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Blacks are more likely than whites and Hispanics to die following cardiovascular procedures, despite hospital experience

Black and Hispanic patients are more likely to undergo cardiovascular procedures in hospitals that perform a low volume of such procedures, and these hospitals usually have poorer outcomes than high-volume hospitals with more expertise. However, a new study shows that even after adjusting for differences in hospital volume, black patients were more likely than Hispanic and white patients to die after undergoing cardiovascular procedures. These findings suggest that hospital characteristics other than the number of procedures performed, such as financial resources, provider staffing, and availability of ancillary services, may be different in hospitals providing care to large numbers of minority patients.

Researchers, supported in part by the Agency for Healthcare Research and Quality (T32 HS00020), examined racial and ethnic differences in postoperative mortality for 719,679 hospitalizations for 4 cardiovascular procedures: cardiac artery bypass grafting (CABG), percutaneous transluminal coronary angioplasty (PTCA), abdominal aortic aneurysm (AAA) repair, and carotid endarterectomy (CEA). They used 1998 to 2001 data from the Nationwide Inpatient Sample of the Healthcare Cost and Utilization Project.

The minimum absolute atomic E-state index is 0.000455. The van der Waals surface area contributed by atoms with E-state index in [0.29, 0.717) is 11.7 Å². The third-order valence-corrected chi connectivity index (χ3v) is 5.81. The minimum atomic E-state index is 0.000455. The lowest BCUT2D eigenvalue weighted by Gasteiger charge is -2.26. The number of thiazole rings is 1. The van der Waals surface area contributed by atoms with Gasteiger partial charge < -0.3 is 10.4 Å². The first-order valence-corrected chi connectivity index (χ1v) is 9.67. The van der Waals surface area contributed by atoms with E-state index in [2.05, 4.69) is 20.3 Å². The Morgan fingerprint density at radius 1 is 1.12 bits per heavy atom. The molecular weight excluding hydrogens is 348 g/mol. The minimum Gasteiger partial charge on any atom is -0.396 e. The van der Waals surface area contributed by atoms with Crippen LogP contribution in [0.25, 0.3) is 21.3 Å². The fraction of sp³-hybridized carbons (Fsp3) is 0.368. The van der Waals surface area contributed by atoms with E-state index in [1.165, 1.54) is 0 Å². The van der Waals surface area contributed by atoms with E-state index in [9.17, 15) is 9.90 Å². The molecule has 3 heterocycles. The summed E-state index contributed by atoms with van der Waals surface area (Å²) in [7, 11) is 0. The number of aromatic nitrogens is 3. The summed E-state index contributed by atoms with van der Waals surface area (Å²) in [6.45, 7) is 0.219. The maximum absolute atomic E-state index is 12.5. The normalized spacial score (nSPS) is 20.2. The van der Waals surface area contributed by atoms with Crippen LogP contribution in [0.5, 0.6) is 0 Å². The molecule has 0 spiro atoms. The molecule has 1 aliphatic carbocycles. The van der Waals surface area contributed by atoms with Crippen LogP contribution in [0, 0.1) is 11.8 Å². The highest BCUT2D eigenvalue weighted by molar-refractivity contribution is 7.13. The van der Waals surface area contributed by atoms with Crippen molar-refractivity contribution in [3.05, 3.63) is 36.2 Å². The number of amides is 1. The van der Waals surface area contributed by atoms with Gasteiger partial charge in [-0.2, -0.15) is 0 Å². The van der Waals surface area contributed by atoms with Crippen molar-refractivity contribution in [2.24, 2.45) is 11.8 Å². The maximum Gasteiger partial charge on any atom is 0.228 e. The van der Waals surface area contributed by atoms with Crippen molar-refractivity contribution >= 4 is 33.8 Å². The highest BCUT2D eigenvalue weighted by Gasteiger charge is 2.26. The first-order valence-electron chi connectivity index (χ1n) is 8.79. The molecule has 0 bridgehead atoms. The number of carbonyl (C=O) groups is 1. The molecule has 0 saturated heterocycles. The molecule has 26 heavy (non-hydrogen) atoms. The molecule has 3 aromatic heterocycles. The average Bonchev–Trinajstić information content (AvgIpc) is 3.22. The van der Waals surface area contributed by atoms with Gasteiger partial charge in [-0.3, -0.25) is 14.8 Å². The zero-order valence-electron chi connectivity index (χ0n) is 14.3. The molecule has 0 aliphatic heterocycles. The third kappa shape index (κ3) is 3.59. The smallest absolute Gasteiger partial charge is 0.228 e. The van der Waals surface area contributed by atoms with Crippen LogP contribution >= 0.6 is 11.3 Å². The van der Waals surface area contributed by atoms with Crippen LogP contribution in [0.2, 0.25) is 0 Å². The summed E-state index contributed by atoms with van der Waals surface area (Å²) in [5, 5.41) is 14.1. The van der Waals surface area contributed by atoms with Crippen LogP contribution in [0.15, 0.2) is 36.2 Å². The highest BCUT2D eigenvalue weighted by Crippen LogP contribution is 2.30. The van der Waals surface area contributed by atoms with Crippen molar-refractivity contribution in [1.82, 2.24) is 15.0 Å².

Blacks had nearly twice the risk of dying than whites after elective AAA repair, 19 percent greater risk after CABG, and nearly twice the risk after CEA, but did not have any greater risk of dying after PTCA. Hispanic patients were at no greater risk of dying after these procedures than whites. Both blacks and Hispanics had higher rates of urgent and emergency (rather than elective) AAA repair. This suggests inadequate screening or delayed referrals for surgery among Hispanic and black patients with aortic aneurysms.

More details are in "Impact of hospital volume on racial disparities in cardiovascular procedure mortality," by Amal N. Trivedi, M.D., M.P.H., Thomas D. Sequist, M.D., M.P.H., and John Z. Ayanian, M.D., M.P.P., in the January 17, 2006, Journal of the American College of Cardiology 47(2), pp. 417-424.

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